The feed-in tariff briefly created rapid growth in these schemes, but that has dwindled to almost nothing—despite renewable technologies being cheaper than ever. The lack of growth is largely the result of the prohibitive cost that the small-scale generators face. The problem is well recognised, and 318 MPs from all major parties back the Local Electricity Bill, which would enable community energy schemes to sell electricity they generate to their local customers.

The potential is enormous. According to the Environmental Audit Committee, community energy could grow by 12 to 20 times by 2030, power 2.2 million homes and save 2.5 million tonnes of CO2 emissions every year. This would take our renewable energy generation from community schemes to almost 10% of our entire needs, and the substantial benefits of enabling this can barely be overstated. However, community energy has seen a trickle of minimal growth, amounting to less than half a per cent.

The problem can be solved without subsidy, and this seems to be the key point. Small-scale renewable energy generators need to receive only a guaranteed fair price for the electricity they contribute to an energy system in desperate need of homegrown energy, as we have heard. Amendment 134 establishes a

“Community and Smaller-scale Electricity Export Guarantee Scheme”.

It would provide a guaranteed income for the electricity from small-scale low-carbon energy generators, with “small” defined as “a capacity below 5MW”. This would mean that communities get properly remunerated for their contribution to the system, and they can therefore go to their banks and raise the funds to expand or establish. This guaranteed price could be set by regulations, revised annually by Ofgem, with the initial contract guaranteed for at least five years—not that long.

Amendment 135 establishes a

“Community and Smaller-scale Electricity Supplier Services Scheme”.

This, again, would allow community schemes that registered under the electricity export guarantee scheme also to sell the electricity they generate locally. No requirement is placed on community schemes to do this, so, if they wish, they could operate simply using the proceeds of the export guarantee. For some, such returns would be sufficient to encourage local people to invest in new energy schemes—such was the case when we had a feed-in tariff.

But, if a community wants, it can sell the electricity it generates directly to households and businesses in its community. It can do so, for example, as an additional incentive for local people to invest or because it believes it can offer a lower tariff to the less well off in the community—this point was made on previous amendments this afternoon. This means that the community, which knows its people and what is going on, can flex its tariffs, and everyone can buy in to the project.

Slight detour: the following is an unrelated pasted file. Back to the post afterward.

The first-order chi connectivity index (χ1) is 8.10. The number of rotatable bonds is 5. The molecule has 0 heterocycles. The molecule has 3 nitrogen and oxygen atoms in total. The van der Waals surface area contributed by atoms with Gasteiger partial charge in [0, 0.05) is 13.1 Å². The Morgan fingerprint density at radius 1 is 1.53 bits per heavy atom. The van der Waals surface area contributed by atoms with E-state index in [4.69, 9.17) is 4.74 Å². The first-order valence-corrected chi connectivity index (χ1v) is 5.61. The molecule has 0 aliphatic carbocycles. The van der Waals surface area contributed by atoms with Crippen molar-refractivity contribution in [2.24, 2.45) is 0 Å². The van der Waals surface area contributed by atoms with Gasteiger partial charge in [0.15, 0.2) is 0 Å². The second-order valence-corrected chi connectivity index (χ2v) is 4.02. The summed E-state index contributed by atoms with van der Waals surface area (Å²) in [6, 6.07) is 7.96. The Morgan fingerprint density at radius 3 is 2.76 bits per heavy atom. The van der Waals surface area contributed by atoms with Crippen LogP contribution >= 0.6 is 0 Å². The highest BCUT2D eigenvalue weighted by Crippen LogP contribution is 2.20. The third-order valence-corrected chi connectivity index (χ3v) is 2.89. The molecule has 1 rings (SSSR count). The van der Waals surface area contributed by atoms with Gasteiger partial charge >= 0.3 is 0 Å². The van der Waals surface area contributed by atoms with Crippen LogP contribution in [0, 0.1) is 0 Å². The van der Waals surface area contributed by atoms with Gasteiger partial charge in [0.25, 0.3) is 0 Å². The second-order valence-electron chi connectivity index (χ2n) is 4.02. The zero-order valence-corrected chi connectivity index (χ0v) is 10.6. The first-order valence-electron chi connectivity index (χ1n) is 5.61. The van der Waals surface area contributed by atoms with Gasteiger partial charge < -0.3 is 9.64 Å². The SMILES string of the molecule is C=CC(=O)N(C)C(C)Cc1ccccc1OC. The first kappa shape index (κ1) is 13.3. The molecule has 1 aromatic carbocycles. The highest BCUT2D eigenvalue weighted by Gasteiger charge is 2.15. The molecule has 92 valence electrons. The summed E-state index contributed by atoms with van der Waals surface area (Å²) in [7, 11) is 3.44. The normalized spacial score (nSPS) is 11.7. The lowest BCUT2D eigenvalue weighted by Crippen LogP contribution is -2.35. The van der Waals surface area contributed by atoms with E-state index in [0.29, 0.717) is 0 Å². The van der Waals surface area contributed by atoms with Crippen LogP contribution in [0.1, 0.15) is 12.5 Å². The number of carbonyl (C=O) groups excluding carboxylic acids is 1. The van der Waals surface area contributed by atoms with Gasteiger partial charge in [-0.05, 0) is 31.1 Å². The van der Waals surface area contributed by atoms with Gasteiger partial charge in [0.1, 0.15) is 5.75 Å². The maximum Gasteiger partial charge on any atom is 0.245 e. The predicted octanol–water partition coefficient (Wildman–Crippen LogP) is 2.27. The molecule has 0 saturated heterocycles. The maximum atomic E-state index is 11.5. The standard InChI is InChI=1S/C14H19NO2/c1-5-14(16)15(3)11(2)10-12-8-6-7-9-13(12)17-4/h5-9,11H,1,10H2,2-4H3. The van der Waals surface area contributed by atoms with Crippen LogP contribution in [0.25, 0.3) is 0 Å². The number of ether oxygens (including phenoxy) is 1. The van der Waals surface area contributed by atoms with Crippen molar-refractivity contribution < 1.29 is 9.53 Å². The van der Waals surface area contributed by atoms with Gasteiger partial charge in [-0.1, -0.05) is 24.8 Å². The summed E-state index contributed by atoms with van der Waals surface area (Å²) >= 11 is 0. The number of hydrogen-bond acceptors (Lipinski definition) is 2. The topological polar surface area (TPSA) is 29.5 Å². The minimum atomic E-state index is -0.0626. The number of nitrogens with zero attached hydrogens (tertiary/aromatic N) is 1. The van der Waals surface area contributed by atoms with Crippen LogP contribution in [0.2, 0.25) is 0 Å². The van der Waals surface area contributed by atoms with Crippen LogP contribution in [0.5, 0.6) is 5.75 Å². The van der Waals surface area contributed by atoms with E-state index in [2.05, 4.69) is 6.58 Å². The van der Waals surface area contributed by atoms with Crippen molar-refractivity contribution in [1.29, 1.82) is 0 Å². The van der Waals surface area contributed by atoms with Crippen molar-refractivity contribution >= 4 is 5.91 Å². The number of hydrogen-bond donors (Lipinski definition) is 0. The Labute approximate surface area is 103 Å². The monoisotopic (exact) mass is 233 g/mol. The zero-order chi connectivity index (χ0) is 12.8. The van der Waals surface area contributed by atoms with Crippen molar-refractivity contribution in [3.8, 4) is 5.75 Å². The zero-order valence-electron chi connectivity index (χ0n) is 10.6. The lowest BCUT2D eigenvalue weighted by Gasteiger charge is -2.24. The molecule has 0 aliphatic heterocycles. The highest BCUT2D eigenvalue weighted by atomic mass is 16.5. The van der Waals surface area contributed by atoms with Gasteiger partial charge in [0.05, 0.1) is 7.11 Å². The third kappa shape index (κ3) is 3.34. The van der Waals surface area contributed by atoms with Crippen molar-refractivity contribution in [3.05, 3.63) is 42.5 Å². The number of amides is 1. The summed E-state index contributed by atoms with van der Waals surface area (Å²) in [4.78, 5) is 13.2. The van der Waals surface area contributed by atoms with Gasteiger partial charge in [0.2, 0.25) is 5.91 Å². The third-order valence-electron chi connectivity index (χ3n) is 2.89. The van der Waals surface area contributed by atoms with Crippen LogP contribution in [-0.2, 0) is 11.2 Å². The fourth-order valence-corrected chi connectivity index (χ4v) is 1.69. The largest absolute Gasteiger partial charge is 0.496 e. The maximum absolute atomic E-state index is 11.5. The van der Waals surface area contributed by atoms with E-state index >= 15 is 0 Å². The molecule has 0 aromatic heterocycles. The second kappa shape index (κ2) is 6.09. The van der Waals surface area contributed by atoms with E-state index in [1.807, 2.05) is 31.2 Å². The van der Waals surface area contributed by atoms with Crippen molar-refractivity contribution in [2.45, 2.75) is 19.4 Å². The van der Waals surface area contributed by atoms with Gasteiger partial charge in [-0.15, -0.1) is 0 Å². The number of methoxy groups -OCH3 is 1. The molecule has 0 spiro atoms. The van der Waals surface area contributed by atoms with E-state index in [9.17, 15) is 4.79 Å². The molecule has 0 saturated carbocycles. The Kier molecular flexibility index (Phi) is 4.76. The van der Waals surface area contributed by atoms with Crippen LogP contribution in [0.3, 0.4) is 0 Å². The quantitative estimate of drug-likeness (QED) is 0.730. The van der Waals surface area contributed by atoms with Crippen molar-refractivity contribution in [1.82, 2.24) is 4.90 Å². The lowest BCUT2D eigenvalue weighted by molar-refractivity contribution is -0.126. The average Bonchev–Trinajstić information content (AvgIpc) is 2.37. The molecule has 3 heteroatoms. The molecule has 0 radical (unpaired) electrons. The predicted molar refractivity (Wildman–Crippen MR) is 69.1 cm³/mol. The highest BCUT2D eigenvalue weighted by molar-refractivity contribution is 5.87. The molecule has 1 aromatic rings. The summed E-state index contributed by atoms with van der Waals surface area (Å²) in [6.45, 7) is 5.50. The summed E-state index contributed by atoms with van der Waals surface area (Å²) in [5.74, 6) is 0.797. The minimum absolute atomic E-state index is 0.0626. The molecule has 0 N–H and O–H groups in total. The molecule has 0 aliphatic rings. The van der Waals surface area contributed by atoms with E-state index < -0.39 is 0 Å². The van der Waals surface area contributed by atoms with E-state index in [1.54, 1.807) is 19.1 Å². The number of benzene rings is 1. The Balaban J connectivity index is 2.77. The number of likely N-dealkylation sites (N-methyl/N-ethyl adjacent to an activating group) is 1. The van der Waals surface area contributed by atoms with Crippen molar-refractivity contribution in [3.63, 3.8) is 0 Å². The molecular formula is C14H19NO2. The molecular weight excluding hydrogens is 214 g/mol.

As with the clause created by Amendment 134, this would all be monitored by Ofgem and reported on annually. This is a nationwide campaign backed by a coalition of over 80 organisations—the Church of England, the CPRE, the Energy Saving Trust et cetera; I will not name them all—and 100 councils have already stated their support. Four of the six major distribution network operators—basically, our regional energy grid monopolies: Electricity North West, SP Energy, UK Power and Western Power—are supportive. As has been mentioned before, the Skidmore review supports all such organisations and ideas that will help green renewable energy, so I am completely puzzled as to why Ministers are not falling over themselves to make this thing happen.

In Committee, the Minister, the noble Lord, Lord Callanan, said that the amendments would create a subsidy to community energy schemes. However, we need to be really clear—in saying this, I want to pre-empt a response from the Minister—that the amendments do not establish subsidies for community energy schemes. Renewable energy can stand on its own two feet now; it has been successful in cutting costs over the last two decades and is now completely viable without the need for feed-in tariffs. We just need to set up the right market system for the energy for people to buy it and for people to be responsible for it. I will be completely puzzled if the Minister does not accept that, and I warn him now that I intend to test the opinion of the House later.

Photo of Baroness Bennett of Manor Castle Baroness Bennett of Manor Castle Green

My Lords, the three amendments have been extremely ably introduced by the noble Lord, Lord Ravensdale, and the noble Baroness, Lady Boycott. It is a pleasure to speak after them, having attached my name to all three amendments.